Saturday, December 8, 2012
Young's struggles not easily overcome
By John Fisher
Michael Zagaris/Oakland Athletics/Getty Images
Michael Young will be looking out from a new dugout in 2013.
Once one of the game’s top hitters, Michael Young will be looking for a bounceback season with his new team, the Philadelphia Phillies, in 2013.
The Phillies thought enough of Young to trade a pair of young pitchers for him.
What is his outlook for 2013? Let’s take a closer look at the numbers.
Statistically speaking, Young’s 2012 was the roughest season of his career.
Young’s overall value was 2.4 Wins Below Replacement, the second-worst among position players for that stat in the majors, ahead of only Kansas City Royals rightfielder Jeff Francoeur and was the third-worst by a Rangers position player in team history.
Young’s .277 batting average and .312 on-base percentage were his worsts in those categories since 2002. His .682 OPS was a career-worst, as was his rate of 76.4 at-bats per home run.
Young finished 2012 with eight home runs. His homer total has declined in each of the last three seasons.
He went 88 games without a home run from May 8 to August 18, by far the longest streak of his career.
That said, Young is not far removed from the 2011 season, when he set a career-high with a .338 batting average. His .380 on-base percentage that season was the second-best of his career.
Young’s Rangers legacy
Young departs Texas as the Rangers all-time leader in hits (2,230), runs scored (1,085) and games played (1,823). He also ranked third all-time in batting average (.301) and RBI (984), and was a seven-time All-Star team selection.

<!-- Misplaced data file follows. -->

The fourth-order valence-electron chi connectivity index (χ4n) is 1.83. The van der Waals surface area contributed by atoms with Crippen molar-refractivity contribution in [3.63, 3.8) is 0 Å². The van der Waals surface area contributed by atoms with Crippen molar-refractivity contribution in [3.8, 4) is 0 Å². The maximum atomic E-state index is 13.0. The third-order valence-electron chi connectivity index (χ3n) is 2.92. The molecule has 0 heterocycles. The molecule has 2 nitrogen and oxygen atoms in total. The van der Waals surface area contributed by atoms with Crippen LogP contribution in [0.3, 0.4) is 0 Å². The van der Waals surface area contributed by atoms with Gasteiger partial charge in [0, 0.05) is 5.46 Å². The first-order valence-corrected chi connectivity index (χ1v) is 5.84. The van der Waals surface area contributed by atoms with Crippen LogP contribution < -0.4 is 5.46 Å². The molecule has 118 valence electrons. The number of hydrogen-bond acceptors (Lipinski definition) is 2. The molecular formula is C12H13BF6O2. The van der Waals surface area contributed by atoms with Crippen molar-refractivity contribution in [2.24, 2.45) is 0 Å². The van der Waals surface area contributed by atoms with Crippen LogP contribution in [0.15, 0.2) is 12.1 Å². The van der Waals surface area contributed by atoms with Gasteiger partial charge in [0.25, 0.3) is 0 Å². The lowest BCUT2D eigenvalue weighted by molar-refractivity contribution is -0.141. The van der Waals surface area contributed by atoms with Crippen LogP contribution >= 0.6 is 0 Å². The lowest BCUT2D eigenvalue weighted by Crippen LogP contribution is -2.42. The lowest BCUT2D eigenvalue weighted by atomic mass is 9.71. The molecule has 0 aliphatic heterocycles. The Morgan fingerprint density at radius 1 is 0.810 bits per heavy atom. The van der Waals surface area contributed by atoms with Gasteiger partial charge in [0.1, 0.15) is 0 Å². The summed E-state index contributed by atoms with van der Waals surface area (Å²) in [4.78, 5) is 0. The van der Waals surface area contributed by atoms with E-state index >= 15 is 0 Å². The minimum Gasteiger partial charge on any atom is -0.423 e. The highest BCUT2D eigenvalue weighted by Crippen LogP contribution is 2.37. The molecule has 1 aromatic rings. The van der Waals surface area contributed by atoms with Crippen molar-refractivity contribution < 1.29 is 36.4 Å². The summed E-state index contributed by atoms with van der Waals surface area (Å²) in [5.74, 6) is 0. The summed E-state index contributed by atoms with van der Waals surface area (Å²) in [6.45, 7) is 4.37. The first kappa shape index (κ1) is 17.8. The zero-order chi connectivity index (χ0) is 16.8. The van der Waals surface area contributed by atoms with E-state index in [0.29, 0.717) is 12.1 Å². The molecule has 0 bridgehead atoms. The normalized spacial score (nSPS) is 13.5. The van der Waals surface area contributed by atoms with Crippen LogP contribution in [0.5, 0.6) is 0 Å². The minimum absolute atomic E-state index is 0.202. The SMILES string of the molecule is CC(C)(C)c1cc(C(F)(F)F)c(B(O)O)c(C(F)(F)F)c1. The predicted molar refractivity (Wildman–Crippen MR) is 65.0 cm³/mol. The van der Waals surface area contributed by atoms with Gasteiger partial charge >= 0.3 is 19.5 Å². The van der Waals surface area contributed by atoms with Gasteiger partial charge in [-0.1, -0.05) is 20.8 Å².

Young got his first career hit in 2001. Since that season, Young rates fourth among all players in hits, trailing only Ichiro Suzuki, Derek Jeter, and Albert Pujols.
If Young bounces back …
What’s a stat to watch for to see if Young is going to bounce back?
Young’s numbers took a big hit last season when it came to hitting fastballs.
From 2009 to 2011, Young hit .354 in at-bats ending with fastballs, cutters, sinkers and splitters, which ranked second-best in the majors, trailing only Joe Mauer.
In 2012, Young’s batting average against those pitches dropped to .284, taking him from a hitter who excelled against those pitches, to one who was only slightly above major-league average.
The defensive side
The Phillies plan to play Young at third base, replacing Placido Polanco.
Over the last four seasons, Young has -35 Defensive Runs Saved (a stat that measures the effectiveness of turning batted balls into outs, defending bunts, and converting double plays) at third base.
That is the third-worst among the 52 third baseman with at least 1,000 innings played in that span.
Polanco ranked fifth with 18 Defensive Runs Saved over that same span.
Looking ahead for Young
Young will be trying to bounce back, but the numbers indicate that will be an uphill battle.
Of the four other age 35-or-older players to post a WAR as bad as Young’s -2.4 in a season since 1994, two never played another major league game after that season.
The other two- Dante Bichette and Tony Womack- played two and one more seasons respectively.
Looking ahead for the Phillies
The next Phillies priority could be for a power bat. Their two notable offseason position-player acquisitions- Ben Revere and Young- ranked worst and seventh-worst in extra-bases per at-bat (a stat also known as “Isolated Power”) last season.
Mark Simon and Katie Sharp also research contributed to this article